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J Pediatr Nurs. 2019 Jul 27;48:82-91. doi: 10.1016/j.pedn.2019.07.010. [Epub ahead of print]

Listening to adolescents: Their perceptions and information sources about e-cigarettes.

Author information

1
School of Nursing, University at Buffalo, Buffalo, NY, United States of America. Electronic address: eunheepa@buffalo.edu.
2
School of Nursing, University at Buffalo, Buffalo, NY, United States of America. Electronic address: misolkwo@buffalo.edu.
3
School of Nursing, University at Buffalo, Buffalo, NY, United States of America; Department of Nursing, SUNY, Erie, Williamsville, NY, United States of America. Electronic address: mgaughan@buffalo.edu.
4
School of Nursing, University at Buffalo, Buffalo, NY, United States of America. Electronic address: jal7@buffalo.edu.
5
School of Nursing, University at Buffalo, Buffalo, NY, United States of America. Electronic address: yc73@buffalo.edu.

Abstract

PURPOSE:

There has been a sharp increase in adolescent electronic cigarette (e-cigarette) use, and e-cigarettes are now the most commonly used tobacco product among U.S. middle and high school students. Frequent use among high school students was reported to be 27.7% in 2018, an increase of almost 8% from 2017. As yet we have only a limited understanding of adolescent perceptions of e-cigarettes and where adolescents receive information about them.

DESIGN AND METHODS:

Thirty-four adolescents from Western New York participated in semi-structured interviews. Both adolescents who had used e-cigarettes and never used e-cigarettes were included to capture a broad perspective. The interview data were analyzed using content analysis.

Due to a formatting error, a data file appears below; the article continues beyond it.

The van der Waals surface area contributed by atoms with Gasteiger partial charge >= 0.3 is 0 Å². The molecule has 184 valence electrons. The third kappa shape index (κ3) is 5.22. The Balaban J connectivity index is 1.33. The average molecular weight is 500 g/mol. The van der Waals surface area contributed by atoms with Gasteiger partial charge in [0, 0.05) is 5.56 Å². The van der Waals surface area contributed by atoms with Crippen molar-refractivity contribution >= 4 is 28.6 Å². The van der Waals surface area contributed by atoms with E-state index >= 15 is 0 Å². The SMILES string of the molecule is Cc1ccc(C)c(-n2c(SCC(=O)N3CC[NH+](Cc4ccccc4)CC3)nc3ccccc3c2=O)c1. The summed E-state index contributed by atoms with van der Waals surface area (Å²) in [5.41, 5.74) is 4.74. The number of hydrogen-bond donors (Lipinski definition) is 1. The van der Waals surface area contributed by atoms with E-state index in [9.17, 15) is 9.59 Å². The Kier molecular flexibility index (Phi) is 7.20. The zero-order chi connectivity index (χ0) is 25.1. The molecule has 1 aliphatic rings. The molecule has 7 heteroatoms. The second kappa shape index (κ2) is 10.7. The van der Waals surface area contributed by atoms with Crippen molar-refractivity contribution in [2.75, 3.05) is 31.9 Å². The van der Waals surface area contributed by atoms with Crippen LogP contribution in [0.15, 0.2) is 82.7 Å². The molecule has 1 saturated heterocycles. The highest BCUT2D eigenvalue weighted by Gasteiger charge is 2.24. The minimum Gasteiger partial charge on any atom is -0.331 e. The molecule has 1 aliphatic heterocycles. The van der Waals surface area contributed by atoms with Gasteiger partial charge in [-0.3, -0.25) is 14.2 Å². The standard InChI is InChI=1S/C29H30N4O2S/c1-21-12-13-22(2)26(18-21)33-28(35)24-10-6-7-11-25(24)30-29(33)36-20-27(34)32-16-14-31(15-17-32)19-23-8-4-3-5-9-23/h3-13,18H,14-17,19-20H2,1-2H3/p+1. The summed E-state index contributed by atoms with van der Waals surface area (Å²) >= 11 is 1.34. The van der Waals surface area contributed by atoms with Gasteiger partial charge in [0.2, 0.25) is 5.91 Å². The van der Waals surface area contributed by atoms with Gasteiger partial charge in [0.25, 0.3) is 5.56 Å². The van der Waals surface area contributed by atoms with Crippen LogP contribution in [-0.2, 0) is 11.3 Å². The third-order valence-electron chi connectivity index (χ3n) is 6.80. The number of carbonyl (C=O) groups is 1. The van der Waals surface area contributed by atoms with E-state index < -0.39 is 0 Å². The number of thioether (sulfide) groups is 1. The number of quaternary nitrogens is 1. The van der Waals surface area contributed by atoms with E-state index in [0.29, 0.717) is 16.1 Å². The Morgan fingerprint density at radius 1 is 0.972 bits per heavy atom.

RESULTS:

Both adolescents who had used e-cigarettes and never used e-cigarettes acknowledged the popularity and acceptance of e-cigarettes among their peers. E-cigarettes were viewed as a healthy alternative to regular cigarettes that mimicked the appearance but were less harmful and more enjoyable. Reasons for not using e-cigarettes included harms to health, risk of addiction, and the gateway effects for other risky behaviors. Major information sources about e-cigarettes included advertisements, family, peers, social media, and the internet.

CONCLUSIONS:

Adolescent perceptions of e-cigarettes, which contribute to reasons for e-cigarette use or not use, and the sources of information that may influence those perceptions were identified.

PRACTICAL IMPLICATIONS:

Our findings provide valuable information to guide prevention initiatives and develop interventions, particularly planning for preventive messages and effective communication methods to deliver for adolescents.

KEYWORDS:

Adolescent; Electronic cigarette; Information sources; Perception

PMID:
31362205
DOI:
10.1016/j.pedn.2019.07.010

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